The bayberry shrub, which the settlers also called the Virginia myrtle or candleberry bush, is a North American native shrub found mostly along the Eastern seaboard. Varieties of the bayberry, including the northern bayberry (Morella pensylvanica) and southern bayberry (Morella cerifera), grow from Maine to Florida, most abundantly along the coast of the Atlantic.
The first and cheapest candles were made from the rendered tallow, or fat, of domestic animals like sheep and cattle. The fat would be saved for months, and likely often smelled rancid by the time candle-making day arrived. Turning the tallow into candles, a job usually reserved for the women and children of a household, required that the fat be melted in an iron kettle set in a fireplace. Wick strings were doubled, and strung at the middle point over a narrow stick, called a candle rod. The two hanging wick strings were twisted together below the stick. After being dipped into the melted fat, the candle rod was rested on a rack until the tallow cooled and hardened. This dipping and hardening action was performed repeatedly until the wax coating the wick was thick enough to use as a candle.
Tallow candles were an improvement over more primitive forms of early American lighting such as the limbs of pitch pine trees, or reeds soaked in cooking grease. But the odor and smoke they gave off when burned was decidedly smelly. The earliest settlers along New England’s coast would have sparingly used what few candles they owned, since raw materials for making them were in short supply. Access to tallow only gradually increased along with the population of sheep in the New World.
Discovering that the fruit of the bayberry, a woody shrub that grew abundantly along the shore, could yield a bright, clean-burning and fragrant candle must have been a revelation for the colonists. When the shrubs’ fruit ripened in late fall, children were sent to gather the tiny grayish-white berries. Boiling the berries in water released their waxy coating, which floated to the surface. The women skimmed off the wax and allowed it to harden for later re-melting and wick dipping. One candle-making session must have required numerous berry harvests, since a quart and a half of bayberries yielded only enough wax for one small candle. More prosperous families might own small candle molds, which allowed the user to cast up to a dozen candles simultaneously. In time, itinerant candle makers, or chandlers, traveled throughout the colonies carrying many large molds with which to speedily transform a household’s store of tallow or wax into candles.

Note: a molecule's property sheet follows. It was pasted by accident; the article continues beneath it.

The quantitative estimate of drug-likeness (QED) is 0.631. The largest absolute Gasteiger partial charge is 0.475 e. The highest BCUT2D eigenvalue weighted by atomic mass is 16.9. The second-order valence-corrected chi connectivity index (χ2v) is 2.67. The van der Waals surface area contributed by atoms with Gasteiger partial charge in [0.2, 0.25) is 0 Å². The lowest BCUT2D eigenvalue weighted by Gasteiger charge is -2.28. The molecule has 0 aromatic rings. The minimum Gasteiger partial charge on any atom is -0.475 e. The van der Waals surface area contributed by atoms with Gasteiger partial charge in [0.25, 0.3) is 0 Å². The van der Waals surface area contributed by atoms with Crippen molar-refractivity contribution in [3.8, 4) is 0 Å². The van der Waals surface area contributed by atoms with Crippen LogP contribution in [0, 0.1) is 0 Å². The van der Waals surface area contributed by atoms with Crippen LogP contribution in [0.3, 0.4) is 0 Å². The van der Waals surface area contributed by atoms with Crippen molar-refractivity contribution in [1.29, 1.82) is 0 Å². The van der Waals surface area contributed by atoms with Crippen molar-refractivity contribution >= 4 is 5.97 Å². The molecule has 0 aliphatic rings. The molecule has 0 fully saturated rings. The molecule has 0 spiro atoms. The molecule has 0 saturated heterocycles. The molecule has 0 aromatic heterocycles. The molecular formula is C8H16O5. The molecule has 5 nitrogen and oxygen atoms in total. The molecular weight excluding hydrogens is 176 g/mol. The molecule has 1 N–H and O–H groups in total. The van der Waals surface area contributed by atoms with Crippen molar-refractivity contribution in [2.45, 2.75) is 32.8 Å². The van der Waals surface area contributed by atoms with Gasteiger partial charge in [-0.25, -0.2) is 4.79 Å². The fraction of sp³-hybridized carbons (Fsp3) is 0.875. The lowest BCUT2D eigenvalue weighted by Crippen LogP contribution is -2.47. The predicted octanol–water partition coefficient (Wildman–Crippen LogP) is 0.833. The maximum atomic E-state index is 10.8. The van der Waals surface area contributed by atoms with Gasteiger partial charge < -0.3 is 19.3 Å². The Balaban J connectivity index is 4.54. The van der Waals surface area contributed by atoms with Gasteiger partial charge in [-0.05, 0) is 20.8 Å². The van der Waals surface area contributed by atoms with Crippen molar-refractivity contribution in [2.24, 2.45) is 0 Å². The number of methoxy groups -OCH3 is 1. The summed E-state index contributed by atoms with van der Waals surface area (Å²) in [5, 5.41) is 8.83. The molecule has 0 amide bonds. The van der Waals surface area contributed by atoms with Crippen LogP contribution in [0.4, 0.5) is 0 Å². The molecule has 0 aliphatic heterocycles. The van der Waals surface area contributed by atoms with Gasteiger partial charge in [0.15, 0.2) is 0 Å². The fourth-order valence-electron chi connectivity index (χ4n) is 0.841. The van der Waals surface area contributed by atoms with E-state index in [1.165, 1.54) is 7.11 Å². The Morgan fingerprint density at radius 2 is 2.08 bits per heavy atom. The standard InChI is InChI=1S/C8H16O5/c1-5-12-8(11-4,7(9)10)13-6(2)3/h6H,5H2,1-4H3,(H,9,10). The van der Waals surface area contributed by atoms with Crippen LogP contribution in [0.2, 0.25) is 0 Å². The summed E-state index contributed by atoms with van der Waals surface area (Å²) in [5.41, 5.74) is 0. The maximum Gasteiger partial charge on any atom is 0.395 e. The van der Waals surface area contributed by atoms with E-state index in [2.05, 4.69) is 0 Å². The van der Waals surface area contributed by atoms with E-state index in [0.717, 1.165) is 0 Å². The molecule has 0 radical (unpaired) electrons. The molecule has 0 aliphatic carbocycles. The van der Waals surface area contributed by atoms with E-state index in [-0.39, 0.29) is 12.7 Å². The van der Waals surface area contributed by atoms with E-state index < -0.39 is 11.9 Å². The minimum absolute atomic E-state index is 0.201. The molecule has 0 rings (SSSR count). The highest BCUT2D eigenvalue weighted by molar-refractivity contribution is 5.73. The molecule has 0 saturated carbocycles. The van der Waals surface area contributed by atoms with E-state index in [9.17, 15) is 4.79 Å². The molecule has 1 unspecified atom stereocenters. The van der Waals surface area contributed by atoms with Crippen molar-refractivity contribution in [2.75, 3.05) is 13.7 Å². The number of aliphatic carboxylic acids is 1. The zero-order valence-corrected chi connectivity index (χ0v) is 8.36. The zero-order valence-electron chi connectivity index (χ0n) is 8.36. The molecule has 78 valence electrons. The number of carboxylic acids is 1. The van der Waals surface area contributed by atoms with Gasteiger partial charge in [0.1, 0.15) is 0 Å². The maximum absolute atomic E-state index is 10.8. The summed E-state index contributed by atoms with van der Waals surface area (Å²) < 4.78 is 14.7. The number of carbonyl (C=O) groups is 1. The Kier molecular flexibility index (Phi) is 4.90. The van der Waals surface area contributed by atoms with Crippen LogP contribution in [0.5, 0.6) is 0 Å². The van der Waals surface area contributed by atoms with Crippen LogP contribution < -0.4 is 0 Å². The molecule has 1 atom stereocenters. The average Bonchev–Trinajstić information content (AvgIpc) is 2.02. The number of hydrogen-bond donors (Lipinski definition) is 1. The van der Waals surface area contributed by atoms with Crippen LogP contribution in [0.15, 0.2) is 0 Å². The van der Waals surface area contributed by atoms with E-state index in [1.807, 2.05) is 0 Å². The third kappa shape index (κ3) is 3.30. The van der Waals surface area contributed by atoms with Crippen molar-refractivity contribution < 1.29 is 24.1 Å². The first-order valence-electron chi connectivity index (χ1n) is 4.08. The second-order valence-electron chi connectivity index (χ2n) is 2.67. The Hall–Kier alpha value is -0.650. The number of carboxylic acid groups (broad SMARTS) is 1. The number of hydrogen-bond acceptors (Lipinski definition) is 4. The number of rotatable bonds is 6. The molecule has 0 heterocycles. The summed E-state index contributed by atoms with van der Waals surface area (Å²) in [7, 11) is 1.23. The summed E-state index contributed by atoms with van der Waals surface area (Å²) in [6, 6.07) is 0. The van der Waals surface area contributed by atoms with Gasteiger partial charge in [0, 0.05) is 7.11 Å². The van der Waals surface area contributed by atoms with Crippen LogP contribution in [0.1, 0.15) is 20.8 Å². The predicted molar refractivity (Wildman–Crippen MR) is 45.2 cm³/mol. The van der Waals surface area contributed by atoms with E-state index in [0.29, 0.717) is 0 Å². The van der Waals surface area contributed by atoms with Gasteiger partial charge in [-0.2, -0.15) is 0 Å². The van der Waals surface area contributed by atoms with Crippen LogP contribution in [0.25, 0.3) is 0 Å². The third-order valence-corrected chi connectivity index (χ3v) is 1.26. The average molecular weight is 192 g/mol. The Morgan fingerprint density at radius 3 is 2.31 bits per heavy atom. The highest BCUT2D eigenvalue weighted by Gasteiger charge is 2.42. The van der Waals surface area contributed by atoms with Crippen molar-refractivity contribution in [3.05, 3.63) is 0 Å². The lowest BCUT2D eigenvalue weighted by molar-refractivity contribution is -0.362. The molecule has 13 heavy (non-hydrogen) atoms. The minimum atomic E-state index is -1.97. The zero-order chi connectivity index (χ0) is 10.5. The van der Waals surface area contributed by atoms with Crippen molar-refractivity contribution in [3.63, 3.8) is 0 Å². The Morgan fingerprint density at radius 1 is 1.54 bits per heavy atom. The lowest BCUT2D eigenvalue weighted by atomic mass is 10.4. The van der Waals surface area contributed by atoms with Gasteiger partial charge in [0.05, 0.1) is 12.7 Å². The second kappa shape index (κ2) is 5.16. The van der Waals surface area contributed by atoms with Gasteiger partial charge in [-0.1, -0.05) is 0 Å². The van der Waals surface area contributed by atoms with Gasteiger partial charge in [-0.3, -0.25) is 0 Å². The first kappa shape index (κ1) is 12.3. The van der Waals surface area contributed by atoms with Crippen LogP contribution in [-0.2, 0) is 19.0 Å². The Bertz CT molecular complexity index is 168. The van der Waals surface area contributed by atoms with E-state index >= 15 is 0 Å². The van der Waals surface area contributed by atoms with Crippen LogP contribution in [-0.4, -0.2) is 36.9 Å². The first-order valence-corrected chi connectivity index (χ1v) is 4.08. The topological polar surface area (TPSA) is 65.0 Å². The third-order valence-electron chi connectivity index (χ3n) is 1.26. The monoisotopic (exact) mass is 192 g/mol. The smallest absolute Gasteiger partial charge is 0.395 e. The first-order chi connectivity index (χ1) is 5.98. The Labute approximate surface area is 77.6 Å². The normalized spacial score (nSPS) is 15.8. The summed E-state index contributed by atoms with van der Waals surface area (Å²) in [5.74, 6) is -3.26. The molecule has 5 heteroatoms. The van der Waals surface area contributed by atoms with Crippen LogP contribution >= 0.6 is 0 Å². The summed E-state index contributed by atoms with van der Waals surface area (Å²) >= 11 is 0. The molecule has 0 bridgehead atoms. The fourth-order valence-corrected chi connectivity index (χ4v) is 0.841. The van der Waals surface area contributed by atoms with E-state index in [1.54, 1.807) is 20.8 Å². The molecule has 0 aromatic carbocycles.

“At the Mouth of their Rivers, and all along upon the Sea and Bay, and near many of their Creeks and Swamps, grows the Myrtle, bearing a Berry, of which they make a hard brittle Wax, of a curious green Colour, which by refining becomes almost transparent. Of this they make Candles, which are never greasie to the Touch, nor melt with lying in the hottest Weather: Neither does the Snuff of these ever offend the Smell, like that of a Tallow-Candle; but instead of being disagreeable, if an Accident puts a Candle out, it yields a pleasant Fragrancy to all that are in the Room; insomuch that nice People often put them out, on purpose to have the Incense of their expiring Snuff.”
~ Robert Beverley, History and Present State of Virginia, 1705
The process of making dipped candles appears deceptively simple. In fact, candle making was an art that demanded careful attention and perfect timing. The melted wax, and the open flame beneath it, had to be maintained at precisely the right temperature. Too hot, and the wax would melt off the wick before it could harden. Too cool, and the candles would emerge lumpy and misshapen.
Although the bayberry harvest and candle-making was a labor-intensive process, working with the aromatic wax must have become an enjoyable autumn ritual for the women, offering a break from the daily monotony of household chores. Bayberry candles were treasured for their perfume, and in fact became a popular item for export to England. Because of their importance to commerce, the shrubs became highly valued and even warrented civic protection. A 1687 law, enforced with a fifteen shillings’ penalty, forbade the residents of Brookhaven to pick bayberries until September 15.
On his visit to North America in 1748, Swedish naturalist Peter Kalm recorded the colonists’ use of the bayberry: “There is a plant here from the berries of which they make a kind of wax or tallow...it grows abundantly in a wet soil, and seems to thrive particularly well in the neighborhood of the sea...Candles of this do not easily bend, nor melt in summer as common candles do; they burn better and slower, nor do they cause any smoke, but yield rather an agreeable smell when they are extinguished.”
Bayberry remains a sentimental favorite candle fragrance to this day, particularly around Thanksgiving and Christmas, but almost all such candles are made from wax scented with an essential oil, rather than from pure bayberry wax.
Colonial Living; Edwin Tunis; 1957
Home Life in Colonial Days; Alice Morse Earle; 1898
Colonial Williamsburg Digital Library: Candlemaking
Thumbnail photo of colonial re-enactor demonstrating candlemaking by learn_nc
Dipped candles at colonial life recreation by learn_nc
Bayberry berries by geneva_wirth
“The Bayberry Bush” by William Merritt Chase, 1895, in the public domain